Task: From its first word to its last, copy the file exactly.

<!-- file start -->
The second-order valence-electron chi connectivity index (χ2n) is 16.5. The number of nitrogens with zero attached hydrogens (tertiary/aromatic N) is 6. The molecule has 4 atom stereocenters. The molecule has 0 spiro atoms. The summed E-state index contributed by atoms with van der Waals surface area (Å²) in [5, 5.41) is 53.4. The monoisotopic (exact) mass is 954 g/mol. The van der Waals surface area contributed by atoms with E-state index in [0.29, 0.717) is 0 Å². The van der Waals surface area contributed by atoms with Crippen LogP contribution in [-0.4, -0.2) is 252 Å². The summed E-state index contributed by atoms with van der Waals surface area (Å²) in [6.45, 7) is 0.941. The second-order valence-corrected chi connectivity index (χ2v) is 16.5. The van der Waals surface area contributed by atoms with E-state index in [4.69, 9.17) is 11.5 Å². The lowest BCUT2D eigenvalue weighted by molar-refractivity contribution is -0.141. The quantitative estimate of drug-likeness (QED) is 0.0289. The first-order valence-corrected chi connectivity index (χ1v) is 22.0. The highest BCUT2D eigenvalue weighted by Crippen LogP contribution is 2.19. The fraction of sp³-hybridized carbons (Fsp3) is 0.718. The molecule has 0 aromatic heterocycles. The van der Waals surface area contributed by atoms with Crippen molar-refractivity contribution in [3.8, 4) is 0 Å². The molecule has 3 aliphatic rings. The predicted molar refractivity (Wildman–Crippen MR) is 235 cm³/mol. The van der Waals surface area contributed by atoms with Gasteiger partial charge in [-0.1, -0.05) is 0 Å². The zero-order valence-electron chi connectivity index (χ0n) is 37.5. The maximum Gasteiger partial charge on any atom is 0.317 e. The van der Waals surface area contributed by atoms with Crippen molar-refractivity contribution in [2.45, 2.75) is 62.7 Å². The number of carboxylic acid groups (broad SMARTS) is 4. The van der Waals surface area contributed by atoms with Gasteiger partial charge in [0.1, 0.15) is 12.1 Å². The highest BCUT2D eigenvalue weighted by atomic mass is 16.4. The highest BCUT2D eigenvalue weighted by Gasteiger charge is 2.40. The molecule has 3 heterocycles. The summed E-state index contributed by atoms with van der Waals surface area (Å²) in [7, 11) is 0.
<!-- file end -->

The second-order valence-electron chi connectivity index (χ2n) is 16.5. The number of nitrogens with zero attached hydrogens (tertiary/aromatic N) is 6. The molecule has 4 atom stereocenters. The molecule has 0 spiro atoms. The summed E-state index contributed by atoms with van der Waals surface area (Å²) in [5, 5.41) is 53.4. The monoisotopic (exact) mass is 954 g/mol. The van der Waals surface area contributed by atoms with E-state index in [0.29, 0.717) is 0 Å². The van der Waals surface area contributed by atoms with Crippen LogP contribution in [-0.4, -0.2) is 252 Å². The summed E-state index contributed by atoms with van der Waals surface area (Å²) in [6.45, 7) is 0.941. The second-order valence-corrected chi connectivity index (χ2v) is 16.5. The van der Waals surface area contributed by atoms with E-state index in [4.69, 9.17) is 11.5 Å². The lowest BCUT2D eigenvalue weighted by molar-refractivity contribution is -0.141. The quantitative estimate of drug-likeness (QED) is 0.0289. The first-order valence-corrected chi connectivity index (χ1v) is 22.0. The highest BCUT2D eigenvalue weighted by Crippen LogP contribution is 2.19. The fraction of sp³-hybridized carbons (Fsp3) is 0.718. The molecule has 0 aromatic heterocycles. The van der Waals surface area contributed by atoms with Crippen molar-refractivity contribution in [3.8, 4) is 0 Å². The molecule has 3 aliphatic rings. The predicted molar refractivity (Wildman–Crippen MR) is 235 cm³/mol. The van der Waals surface area contributed by atoms with Gasteiger partial charge in [-0.1, -0.05) is 0 Å². The zero-order valence-electron chi connectivity index (χ0n) is 37.5. The maximum Gasteiger partial charge on any atom is 0.317 e. The van der Waals surface area contributed by atoms with Crippen molar-refractivity contribution in [2.45, 2.75) is 62.7 Å². The number of carboxylic acid groups (broad SMARTS) is 4. The van der Waals surface area contributed by atoms with Gasteiger partial charge in [0.1, 0.15) is 12.1 Å². The highest BCUT2D eigenvalue weighted by atomic mass is 16.4. The highest BCUT2D eigenvalue weighted by Gasteiger charge is 2.40. The molecule has 3 heterocycles. The summed E-state index contributed by atoms with van der Waals surface area (Å²) in [7, 11) is 0.